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No end to maize farmers’ woes as Government admits cartels run show

By Saturday Standard Team | March 25th 2018 at 09:00:34 GMT +0300

Farmers demonstrate at the National Cereals and Produce Board (NCPB) in Eldoret on Thursday to push the government to pay them for maize supplied to the agency. [Kevin Tunoi, Standard]

Maize farmers in the food basket of North Rift are staring at a crisis as errors by the government pushes them to the deep end.

With the planting season already underway, the Government is yet to avail cheap fertiliser as is the tradition.

Meanwhile, the Government is no longer buying last year’s harvest from farmers due to lack of cash. The farmers have now dumped their produce in the markets, and may sell it at a throw-away price, after they were left with no option.

The Sunday Standard understands that the National Cereals and Produce Board (NCPB) is nowhere near to purchasing the seven million bags of maize it must have in its silos to keep maize prices steady.

Instead, the Government is now questioning the beneficiaries of the second round of the subsidy programme it introduced last year after the country ran out of maize.

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The Ministry of Agriculture claims it has been paying off unscrupulous traders who have simply been buying maize from Uganda to sell to the government. This means billions of tax payers’ money has been subsidising Uganda and Tanzanian farmers.

Cabinet Secretary for Agriculture Mwangi Kiunjuri said the Government was surprised by the huge turnover of trucks at the Nakuru, Eldoret, Moi’s Bridge and Kitale NCPB depots. He said some of the trucks came overnight amid increased maize imports through Isebania, Busia and Malaba.

Mr Kiunjuri said that on Thursday, there were 40 trucks in Nakuru yet by Friday morning, this had increased to 150.

Precipitous ascend

Yet when the Government sought to vet them, only two were willing to indicate where their farms are located.

“Even if you are a trader, would you not be tempted to go to Uganda and buy maize there and come and sell to the Government at a profit,” the CS said.

The Government now says only farmers who can indicate where their farms are located will be allowed to sell maize to NCPB.

According to the Eastern Africa Grain Council’s Regional Agricultural Trade Intelligence (Ratin), Kenya is the main destination for maize and beans.

Maize from Uganda is on a precipitous ascend as exports from Uganda increased by 78 per cent.

“This increase was due to the average 2nd rain season harvest coupled with the attractive prices offered in the Kenyan urban markets,” Ratin said.

Ratin said there was also an increase in Tanzanian maize traded in Kenya.

The Government is mopping up excess maize at Sh3,200 a bag compared to a landing price of Sh2,100 in Nairobi thus attracting cartels to the Sh10 billion subsidy programme.

The Ministry is struggling to fund the budget for the programme with the shortfalls angering farmers who are desperate to use the money to buy fertiliser and other farm inputs for the next crop. The last few days have seen farmers in the region stage demonstrations over government delays in releasing millions of shillings for maize supplied to NCPB and difficulties in accessing subsidised fertiliser. Farmers want to plant on time as heavy rains pound the region but are yet to get their money so they can prepare farms and buy inputs.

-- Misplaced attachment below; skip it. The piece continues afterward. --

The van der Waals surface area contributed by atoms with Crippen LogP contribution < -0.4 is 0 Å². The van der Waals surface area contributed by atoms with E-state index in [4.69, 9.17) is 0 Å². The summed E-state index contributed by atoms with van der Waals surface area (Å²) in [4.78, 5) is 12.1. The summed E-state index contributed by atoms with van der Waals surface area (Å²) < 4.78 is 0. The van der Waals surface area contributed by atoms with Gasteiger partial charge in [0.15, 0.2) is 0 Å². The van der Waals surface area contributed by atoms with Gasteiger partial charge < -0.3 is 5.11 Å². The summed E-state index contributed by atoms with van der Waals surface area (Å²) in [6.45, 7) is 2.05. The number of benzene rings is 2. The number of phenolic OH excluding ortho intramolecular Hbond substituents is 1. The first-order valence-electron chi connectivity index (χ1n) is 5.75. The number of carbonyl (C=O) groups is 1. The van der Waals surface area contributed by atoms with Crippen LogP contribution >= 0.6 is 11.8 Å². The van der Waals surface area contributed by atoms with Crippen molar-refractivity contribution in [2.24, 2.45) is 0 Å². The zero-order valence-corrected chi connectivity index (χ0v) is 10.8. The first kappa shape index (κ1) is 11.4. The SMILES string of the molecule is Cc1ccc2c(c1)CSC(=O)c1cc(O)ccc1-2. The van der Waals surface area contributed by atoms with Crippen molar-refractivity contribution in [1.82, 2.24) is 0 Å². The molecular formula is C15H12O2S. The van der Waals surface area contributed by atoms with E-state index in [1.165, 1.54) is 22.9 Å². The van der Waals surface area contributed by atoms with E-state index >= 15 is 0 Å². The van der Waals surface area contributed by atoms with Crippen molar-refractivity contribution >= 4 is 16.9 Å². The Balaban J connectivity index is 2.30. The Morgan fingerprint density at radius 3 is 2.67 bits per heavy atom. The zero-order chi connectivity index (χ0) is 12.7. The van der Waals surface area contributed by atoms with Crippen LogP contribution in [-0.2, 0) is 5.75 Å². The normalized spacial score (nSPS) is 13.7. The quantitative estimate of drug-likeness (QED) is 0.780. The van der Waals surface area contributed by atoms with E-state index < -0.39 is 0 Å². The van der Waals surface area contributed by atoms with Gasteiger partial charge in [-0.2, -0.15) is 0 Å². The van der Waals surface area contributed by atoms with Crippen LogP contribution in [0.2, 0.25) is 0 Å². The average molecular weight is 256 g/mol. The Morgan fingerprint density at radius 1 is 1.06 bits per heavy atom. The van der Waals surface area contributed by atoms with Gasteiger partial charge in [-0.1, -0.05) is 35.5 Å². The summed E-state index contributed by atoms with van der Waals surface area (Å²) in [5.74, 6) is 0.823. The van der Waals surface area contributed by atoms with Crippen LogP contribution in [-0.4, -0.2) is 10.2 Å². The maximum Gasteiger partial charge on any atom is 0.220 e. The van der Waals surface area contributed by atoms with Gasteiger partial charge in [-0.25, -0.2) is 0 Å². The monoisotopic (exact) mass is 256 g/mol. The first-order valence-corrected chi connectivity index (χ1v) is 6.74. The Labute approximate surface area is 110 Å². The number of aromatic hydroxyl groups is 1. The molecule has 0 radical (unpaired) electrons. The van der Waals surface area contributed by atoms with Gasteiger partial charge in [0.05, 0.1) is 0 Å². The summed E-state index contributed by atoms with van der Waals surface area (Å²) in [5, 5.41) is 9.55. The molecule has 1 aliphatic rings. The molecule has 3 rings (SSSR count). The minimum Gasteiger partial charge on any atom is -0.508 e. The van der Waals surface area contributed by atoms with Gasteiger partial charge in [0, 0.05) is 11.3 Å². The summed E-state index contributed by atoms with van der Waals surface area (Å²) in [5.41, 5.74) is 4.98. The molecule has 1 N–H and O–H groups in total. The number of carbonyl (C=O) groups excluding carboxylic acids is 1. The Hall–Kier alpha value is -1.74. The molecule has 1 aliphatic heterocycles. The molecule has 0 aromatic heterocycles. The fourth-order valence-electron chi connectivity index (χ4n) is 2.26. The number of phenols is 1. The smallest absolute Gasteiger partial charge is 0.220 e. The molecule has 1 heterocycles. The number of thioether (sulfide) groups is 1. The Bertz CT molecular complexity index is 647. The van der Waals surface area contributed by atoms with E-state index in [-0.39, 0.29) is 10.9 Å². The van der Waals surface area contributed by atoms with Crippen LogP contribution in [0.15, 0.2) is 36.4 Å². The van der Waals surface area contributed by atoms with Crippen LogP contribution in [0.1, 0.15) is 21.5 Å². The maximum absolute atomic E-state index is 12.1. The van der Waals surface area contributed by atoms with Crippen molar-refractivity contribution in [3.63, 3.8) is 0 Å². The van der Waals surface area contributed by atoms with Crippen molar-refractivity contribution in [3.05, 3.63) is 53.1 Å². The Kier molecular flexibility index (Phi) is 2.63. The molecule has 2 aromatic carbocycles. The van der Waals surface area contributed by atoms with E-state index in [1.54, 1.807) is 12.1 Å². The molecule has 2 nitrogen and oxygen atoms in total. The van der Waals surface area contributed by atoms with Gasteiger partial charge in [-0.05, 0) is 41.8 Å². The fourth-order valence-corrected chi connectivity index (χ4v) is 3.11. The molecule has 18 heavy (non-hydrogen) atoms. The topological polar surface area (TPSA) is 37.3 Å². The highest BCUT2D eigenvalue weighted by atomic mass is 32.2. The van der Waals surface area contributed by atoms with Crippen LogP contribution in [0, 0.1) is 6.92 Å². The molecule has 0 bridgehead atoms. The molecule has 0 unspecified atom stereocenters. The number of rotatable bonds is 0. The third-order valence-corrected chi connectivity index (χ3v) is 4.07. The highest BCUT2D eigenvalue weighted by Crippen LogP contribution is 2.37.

Mr Jeremiah Koskei, a maize trader in Eldoret said desperate farmers were selling their produce to them for as low as Sh 2,000 or Sh 2,100 per 90 kg bag. This is so that they can purchase seeds and fertiliser following delays by the government to pay them. “We have no option but to assist farmers who sell their extra stocks at low prices since they have no alternative sources of money to buy inputs. Farmers sell on willing seller, willing buyer basis,” he said.

Several lorries, tractors, pickup trucks transporting hundreds of bags of maize to NCPB had formed a long queue in Eldoret, stretching over two kilometres into town. According to farmers, the board is receiving produce at slow pace.

“We voted for this Government with many expectations it will give priority to agriculture, the country’s economic backbone and source of employment for majority youths,” said William Birech, a farmerfrom Uasin Gishu County.

The CS said that he expects even more fierce backlash from the cartels following his order to vet and list farmers before buying stocks.

“Those in the queue will have to be vetted and because these people are not farmers, I know they will start to incite people,” he said.

Kiunjuri says over the years, the capacity the Government supported was a million bags. However, this year, they are being forced to take upwards of 2 million bags.

“As of March, the Government had purchased 3.4 million bags worth Sh10.98 billion. Out of this, farmers have already been paid Sh7.05 billion leaving a balance of Sh3.93 billion,” the CS said.

He said he was planning to re-allocate Sh1 billion in ministry to the programme and expects additional funds from the supplementary budget.

“The cycles of demonstrations during planting and harvesting season have become a culture. Farmers are forced to exert pressure on the Government to avail subsidies during planting. They also protest to the government so  their produce can be bought,” said Kipkorir Menjo, the Kenya Farmers Association (KFA) director.

Menjo blamed cartels in the supply chain whom he claimed, are well connected individuals doing business at the expense of farmers.

[Otiato Guguyu, Titus Too and Joan Letting]


maize cartels maize imports maize farmers agribusiness
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